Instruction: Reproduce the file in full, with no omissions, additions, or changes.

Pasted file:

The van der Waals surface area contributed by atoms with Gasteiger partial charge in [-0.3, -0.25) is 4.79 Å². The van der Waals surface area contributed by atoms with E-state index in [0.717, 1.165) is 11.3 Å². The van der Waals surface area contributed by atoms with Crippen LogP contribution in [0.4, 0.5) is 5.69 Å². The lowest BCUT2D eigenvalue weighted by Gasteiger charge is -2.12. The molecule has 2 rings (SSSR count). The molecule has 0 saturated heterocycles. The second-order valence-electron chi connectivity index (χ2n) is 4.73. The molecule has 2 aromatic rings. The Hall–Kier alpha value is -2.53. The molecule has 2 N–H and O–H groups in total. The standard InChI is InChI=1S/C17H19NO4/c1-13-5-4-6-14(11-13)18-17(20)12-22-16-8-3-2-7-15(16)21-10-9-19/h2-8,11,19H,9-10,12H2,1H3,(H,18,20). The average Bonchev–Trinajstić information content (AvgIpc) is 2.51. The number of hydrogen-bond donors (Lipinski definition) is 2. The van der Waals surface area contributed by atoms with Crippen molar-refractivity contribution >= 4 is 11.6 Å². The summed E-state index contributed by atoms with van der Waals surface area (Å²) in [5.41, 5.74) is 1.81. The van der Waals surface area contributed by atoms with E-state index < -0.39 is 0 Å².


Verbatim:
The van der Waals surface area contributed by atoms with Gasteiger partial charge in [-0.3, -0.25) is 4.79 Å². The van der Waals surface area contributed by atoms with E-state index in [0.717, 1.165) is 11.3 Å². The van der Waals surface area contributed by atoms with Crippen LogP contribution in [0.4, 0.5) is 5.69 Å². The lowest BCUT2D eigenvalue weighted by Gasteiger charge is -2.12. The molecule has 2 rings (SSSR count). The molecule has 0 saturated heterocycles. The second-order valence-electron chi connectivity index (χ2n) is 4.73. The molecule has 2 aromatic rings. The Hall–Kier alpha value is -2.53. The molecule has 2 N–H and O–H groups in total. The standard InChI is InChI=1S/C17H19NO4/c1-13-5-4-6-14(11-13)18-17(20)12-22-16-8-3-2-7-15(16)21-10-9-19/h2-8,11,19H,9-10,12H2,1H3,(H,18,20). The average Bonchev–Trinajstić information content (AvgIpc) is 2.51. The number of hydrogen-bond donors (Lipinski definition) is 2. The van der Waals surface area contributed by atoms with Crippen molar-refractivity contribution >= 4 is 11.6 Å². The summed E-state index contributed by atoms with van der Waals surface area (Å²) in [5.41, 5.74) is 1.81. The van der Waals surface area contributed by atoms with E-state index < -0.39 is 0 Å².